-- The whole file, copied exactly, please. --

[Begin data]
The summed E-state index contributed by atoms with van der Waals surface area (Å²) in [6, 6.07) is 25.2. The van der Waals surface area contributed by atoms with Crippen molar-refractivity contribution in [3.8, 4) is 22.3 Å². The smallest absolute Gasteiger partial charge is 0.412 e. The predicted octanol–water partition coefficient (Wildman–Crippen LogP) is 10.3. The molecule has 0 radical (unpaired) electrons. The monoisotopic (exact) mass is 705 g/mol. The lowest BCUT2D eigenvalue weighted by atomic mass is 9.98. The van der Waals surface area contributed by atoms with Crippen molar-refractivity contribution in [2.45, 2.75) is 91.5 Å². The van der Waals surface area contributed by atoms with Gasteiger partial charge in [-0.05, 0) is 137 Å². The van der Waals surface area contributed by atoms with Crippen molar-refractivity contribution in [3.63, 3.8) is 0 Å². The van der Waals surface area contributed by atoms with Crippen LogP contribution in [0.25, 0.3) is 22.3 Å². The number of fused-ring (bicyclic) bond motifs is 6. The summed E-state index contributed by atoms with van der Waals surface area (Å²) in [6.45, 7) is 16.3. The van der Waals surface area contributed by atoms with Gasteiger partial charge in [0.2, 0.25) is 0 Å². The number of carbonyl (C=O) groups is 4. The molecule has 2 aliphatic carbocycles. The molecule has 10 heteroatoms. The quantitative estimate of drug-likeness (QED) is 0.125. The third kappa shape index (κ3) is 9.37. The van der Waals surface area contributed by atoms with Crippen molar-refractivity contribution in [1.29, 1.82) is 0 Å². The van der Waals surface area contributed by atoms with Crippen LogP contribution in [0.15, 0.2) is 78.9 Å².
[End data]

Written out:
The summed E-state index contributed by atoms with van der Waals surface area (Å²) in [6, 6.07) is 25.2. The van der Waals surface area contributed by atoms with Crippen molar-refractivity contribution in [3.8, 4) is 22.3 Å². The smallest absolute Gasteiger partial charge is 0.412 e. The predicted octanol–water partition coefficient (Wildman–Crippen LogP) is 10.3. The molecule has 0 radical (unpaired) electrons. The monoisotopic (exact) mass is 705 g/mol. The lowest BCUT2D eigenvalue weighted by atomic mass is 9.98. The van der Waals surface area contributed by atoms with Crippen molar-refractivity contribution in [2.45, 2.75) is 91.5 Å². The van der Waals surface area contributed by atoms with Gasteiger partial charge in [-0.05, 0) is 137 Å². The van der Waals surface area contributed by atoms with Crippen molar-refractivity contribution in [3.63, 3.8) is 0 Å². The van der Waals surface area contributed by atoms with Crippen LogP contribution in [0.25, 0.3) is 22.3 Å². The number of fused-ring (bicyclic) bond motifs is 6. The summed E-state index contributed by atoms with van der Waals surface area (Å²) in [6.45, 7) is 16.3. The van der Waals surface area contributed by atoms with Gasteiger partial charge in [0.2, 0.25) is 0 Å². The number of carbonyl (C=O) groups is 4. The molecule has 2 aliphatic carbocycles. The molecule has 10 heteroatoms. The quantitative estimate of drug-likeness (QED) is 0.125. The third kappa shape index (κ3) is 9.37. The van der Waals surface area contributed by atoms with Crippen molar-refractivity contribution in [1.29, 1.82) is 0 Å². The van der Waals surface area contributed by atoms with Crippen LogP contribution in [0.15, 0.2) is 78.9 Å².